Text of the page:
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Study Finds Alaska Spends More on Commercial Fishing Than it Earns

12 January 2016

US - A new study by researchers Bob Loeffler and Steve Colt from the University of Alaska Anchorage’s Institute of Social and Economic Research (ISER) has found that Alaska State spends more on managing its commercial fishing industry than it collects from it.

The study found that the state spends about $27.2 million more on commercial fishing than it receives in revenue from the industry.

This includes regulation, operations and capital projects. However, it does not consider federal funds, which play a role in Alaska’s fisheries, as many salt-water fisheries are federally managed, at least partially, reports AlaskaDispatchNews.

Local governments make out considerably better — taking in about 40 per cent of the revenue from the commercial fishing industry, according to the analysis.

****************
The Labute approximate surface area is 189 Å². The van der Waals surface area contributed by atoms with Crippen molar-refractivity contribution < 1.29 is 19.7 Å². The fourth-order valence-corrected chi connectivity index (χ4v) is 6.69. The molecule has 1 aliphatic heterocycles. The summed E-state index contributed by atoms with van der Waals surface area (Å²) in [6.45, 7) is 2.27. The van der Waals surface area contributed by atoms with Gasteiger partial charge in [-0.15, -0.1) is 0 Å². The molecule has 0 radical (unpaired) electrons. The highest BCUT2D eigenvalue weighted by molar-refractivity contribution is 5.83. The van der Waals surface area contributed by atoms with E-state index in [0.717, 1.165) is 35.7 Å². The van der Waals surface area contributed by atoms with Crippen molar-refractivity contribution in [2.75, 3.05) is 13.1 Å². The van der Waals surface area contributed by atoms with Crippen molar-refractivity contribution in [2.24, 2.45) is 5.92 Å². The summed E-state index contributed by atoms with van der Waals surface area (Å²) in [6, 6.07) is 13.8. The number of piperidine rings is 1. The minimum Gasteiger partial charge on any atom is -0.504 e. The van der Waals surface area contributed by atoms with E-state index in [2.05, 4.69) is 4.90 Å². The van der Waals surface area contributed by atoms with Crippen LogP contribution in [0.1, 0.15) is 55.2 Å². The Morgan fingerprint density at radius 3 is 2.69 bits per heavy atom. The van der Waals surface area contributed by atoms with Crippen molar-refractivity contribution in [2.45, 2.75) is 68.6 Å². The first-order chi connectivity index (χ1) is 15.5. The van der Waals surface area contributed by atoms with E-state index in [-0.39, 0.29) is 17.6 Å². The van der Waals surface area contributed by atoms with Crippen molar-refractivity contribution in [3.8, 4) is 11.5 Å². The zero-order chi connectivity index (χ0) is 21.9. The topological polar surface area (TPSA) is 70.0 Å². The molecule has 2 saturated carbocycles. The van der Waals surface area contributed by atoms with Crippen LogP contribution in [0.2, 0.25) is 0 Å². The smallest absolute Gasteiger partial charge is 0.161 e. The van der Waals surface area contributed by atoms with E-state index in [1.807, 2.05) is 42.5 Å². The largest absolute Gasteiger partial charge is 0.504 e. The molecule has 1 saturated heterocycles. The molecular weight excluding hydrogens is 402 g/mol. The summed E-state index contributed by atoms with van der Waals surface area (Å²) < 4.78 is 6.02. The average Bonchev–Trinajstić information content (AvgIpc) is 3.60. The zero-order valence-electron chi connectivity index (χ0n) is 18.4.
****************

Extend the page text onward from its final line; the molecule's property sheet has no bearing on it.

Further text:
The report also found that state revenues from tourism roughly equal what the state spends for management and mining brings in about six times more than the state spends to manage it.

Mr Loeffler explained the study was not intended to be a cost-benefit analysis but more background information about how the state spends its money on these industries and how they fit into Alaska’s overall economy.

“I think it is important to look at the fiscal effects of each industry,” Loeffler said. “The industries bring huge benefits to communities, to individuals, in lots of ways. We’re not suggesting they don’t. I think they’re a very important part of state policy.”

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